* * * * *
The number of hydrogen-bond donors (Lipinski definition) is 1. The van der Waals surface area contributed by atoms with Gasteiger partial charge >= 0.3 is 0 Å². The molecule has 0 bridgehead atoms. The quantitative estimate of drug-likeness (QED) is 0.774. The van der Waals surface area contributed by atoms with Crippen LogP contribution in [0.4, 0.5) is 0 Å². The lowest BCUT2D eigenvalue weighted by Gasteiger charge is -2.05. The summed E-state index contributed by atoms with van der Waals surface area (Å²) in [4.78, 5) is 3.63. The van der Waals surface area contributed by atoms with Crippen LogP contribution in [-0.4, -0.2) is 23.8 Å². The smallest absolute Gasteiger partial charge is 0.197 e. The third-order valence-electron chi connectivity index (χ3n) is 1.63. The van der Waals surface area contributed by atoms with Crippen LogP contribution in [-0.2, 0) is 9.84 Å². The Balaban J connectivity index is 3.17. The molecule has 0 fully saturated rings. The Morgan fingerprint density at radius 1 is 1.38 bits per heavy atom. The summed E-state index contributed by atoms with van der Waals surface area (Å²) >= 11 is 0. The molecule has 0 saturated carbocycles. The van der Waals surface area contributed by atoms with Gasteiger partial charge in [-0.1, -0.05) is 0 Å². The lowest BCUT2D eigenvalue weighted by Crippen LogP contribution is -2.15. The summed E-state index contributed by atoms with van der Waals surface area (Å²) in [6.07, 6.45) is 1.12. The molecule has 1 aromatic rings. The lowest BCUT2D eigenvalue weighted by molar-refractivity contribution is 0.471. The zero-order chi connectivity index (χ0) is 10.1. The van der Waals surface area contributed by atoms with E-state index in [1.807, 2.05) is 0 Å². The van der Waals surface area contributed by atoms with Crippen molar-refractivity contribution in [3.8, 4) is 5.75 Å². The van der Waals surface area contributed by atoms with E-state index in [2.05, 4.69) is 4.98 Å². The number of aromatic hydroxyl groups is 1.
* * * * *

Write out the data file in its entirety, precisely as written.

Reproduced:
The number of hydrogen-bond donors (Lipinski definition) is 1. The van der Waals surface area contributed by atoms with Gasteiger partial charge >= 0.3 is 0 Å². The molecule has 0 bridgehead atoms. The quantitative estimate of drug-likeness (QED) is 0.774. The van der Waals surface area contributed by atoms with Crippen LogP contribution in [0.4, 0.5) is 0 Å². The lowest BCUT2D eigenvalue weighted by Gasteiger charge is -2.05. The summed E-state index contributed by atoms with van der Waals surface area (Å²) in [4.78, 5) is 3.63. The van der Waals surface area contributed by atoms with Crippen LogP contribution in [-0.4, -0.2) is 23.8 Å². The smallest absolute Gasteiger partial charge is 0.197 e. The third-order valence-electron chi connectivity index (χ3n) is 1.63. The van der Waals surface area contributed by atoms with Crippen LogP contribution in [-0.2, 0) is 9.84 Å². The Balaban J connectivity index is 3.17. The molecule has 0 fully saturated rings. The Morgan fingerprint density at radius 1 is 1.38 bits per heavy atom. The summed E-state index contributed by atoms with van der Waals surface area (Å²) >= 11 is 0. The molecule has 0 saturated carbocycles. The van der Waals surface area contributed by atoms with Gasteiger partial charge in [-0.1, -0.05) is 0 Å². The lowest BCUT2D eigenvalue weighted by Crippen LogP contribution is -2.15. The summed E-state index contributed by atoms with van der Waals surface area (Å²) in [6.07, 6.45) is 1.12. The molecule has 1 aromatic rings. The lowest BCUT2D eigenvalue weighted by molar-refractivity contribution is 0.471. The zero-order chi connectivity index (χ0) is 10.1. The van der Waals surface area contributed by atoms with E-state index in [1.807, 2.05) is 0 Å². The van der Waals surface area contributed by atoms with Crippen molar-refractivity contribution in [3.8, 4) is 5.75 Å². The van der Waals surface area contributed by atoms with E-state index in [2.05, 4.69) is 4.98 Å². The number of aromatic hydroxyl groups is 1.